# Fourier Transforms

When finding the vibrational modes of a structure, the Fourier Transform proves to be perhaps the most useful tool of all. When performed on a data set of the vibrations in a structure, the Fourier Transform breaks apart the jumble of data and reveals the most prevalant frequencies.

In short, the method breaks apart any signal into a set of sinusoids, each with their own frequency, amplitude, and phase shift. By themselves, each sinusoid looks just like that: a sinusoid. However, when combined, the different paths constructively and destructively interfere, resulting in a complex signal.

The above image shows a 1 Hz sinusoid of some arbitrary amplitude 1, a 2 Hz sinusoid of amplitude 5, and a 3 Hz sinusoid of amplitude 1. Though completely different, when the three sinusoids are combined, they result in the following:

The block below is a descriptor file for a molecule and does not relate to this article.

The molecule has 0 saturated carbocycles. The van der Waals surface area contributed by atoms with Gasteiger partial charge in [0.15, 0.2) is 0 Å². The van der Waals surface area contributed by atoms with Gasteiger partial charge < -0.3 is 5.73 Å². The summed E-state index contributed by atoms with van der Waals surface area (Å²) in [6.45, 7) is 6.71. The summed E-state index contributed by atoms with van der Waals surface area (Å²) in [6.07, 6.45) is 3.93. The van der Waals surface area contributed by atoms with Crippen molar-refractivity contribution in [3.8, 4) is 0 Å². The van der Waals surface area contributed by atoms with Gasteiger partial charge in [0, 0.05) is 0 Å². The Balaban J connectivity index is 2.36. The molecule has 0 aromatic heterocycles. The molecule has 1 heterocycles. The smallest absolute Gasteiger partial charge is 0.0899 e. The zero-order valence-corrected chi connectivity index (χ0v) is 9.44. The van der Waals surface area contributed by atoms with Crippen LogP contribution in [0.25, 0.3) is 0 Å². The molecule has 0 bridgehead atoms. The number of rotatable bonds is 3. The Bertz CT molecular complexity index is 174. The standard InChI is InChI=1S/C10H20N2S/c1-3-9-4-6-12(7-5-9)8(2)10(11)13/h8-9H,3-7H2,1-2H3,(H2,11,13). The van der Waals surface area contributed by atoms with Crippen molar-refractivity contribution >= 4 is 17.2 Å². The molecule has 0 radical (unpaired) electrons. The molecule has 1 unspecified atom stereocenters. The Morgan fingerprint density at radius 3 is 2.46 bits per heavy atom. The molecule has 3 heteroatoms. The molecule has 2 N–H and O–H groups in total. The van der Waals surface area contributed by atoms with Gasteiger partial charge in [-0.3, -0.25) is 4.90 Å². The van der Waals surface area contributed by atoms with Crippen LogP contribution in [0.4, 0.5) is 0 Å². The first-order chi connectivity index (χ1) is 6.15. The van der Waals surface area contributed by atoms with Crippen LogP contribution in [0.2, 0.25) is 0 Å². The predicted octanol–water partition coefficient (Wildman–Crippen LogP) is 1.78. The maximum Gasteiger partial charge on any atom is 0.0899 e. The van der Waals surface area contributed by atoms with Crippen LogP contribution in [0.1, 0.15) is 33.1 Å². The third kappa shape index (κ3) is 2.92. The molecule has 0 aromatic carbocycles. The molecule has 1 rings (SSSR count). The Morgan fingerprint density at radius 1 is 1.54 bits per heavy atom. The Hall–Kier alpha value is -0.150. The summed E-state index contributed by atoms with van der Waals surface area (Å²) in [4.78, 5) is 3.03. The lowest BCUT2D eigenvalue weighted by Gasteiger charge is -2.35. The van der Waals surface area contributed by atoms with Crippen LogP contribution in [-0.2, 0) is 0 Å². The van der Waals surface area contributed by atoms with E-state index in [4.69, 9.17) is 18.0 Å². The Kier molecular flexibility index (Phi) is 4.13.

Images courtesy of Better Explained

The Fourier Transfrom performs this process in reverse. It starts with some complex signal, such as the vibrations in a structure, and filters this data into a series of sinusoids, such as the ones shown in the first picture. The transform then plots this information on an amplitude vs frequency graph, which tells us which frequency was responsible for the most activity in the original signal. For example, the data set below is the vibrational signal of a cantilevered piece of solid steel.

Once broken down by the Fourier Transform (below), it is easy to see that a frequency of around 3.6 Hz is dominant in the signal. Since structures vibrate more in their natural modes, it is now very safe to assume that the natural mode of the structure is around 3.6 Hz.

This is extremely useful, as the Fourier Transform allows us to gain insight with any recorded signal. It's a relatively simple process to perform and can easily highlight the vibrational modes we are looking for in simple structures.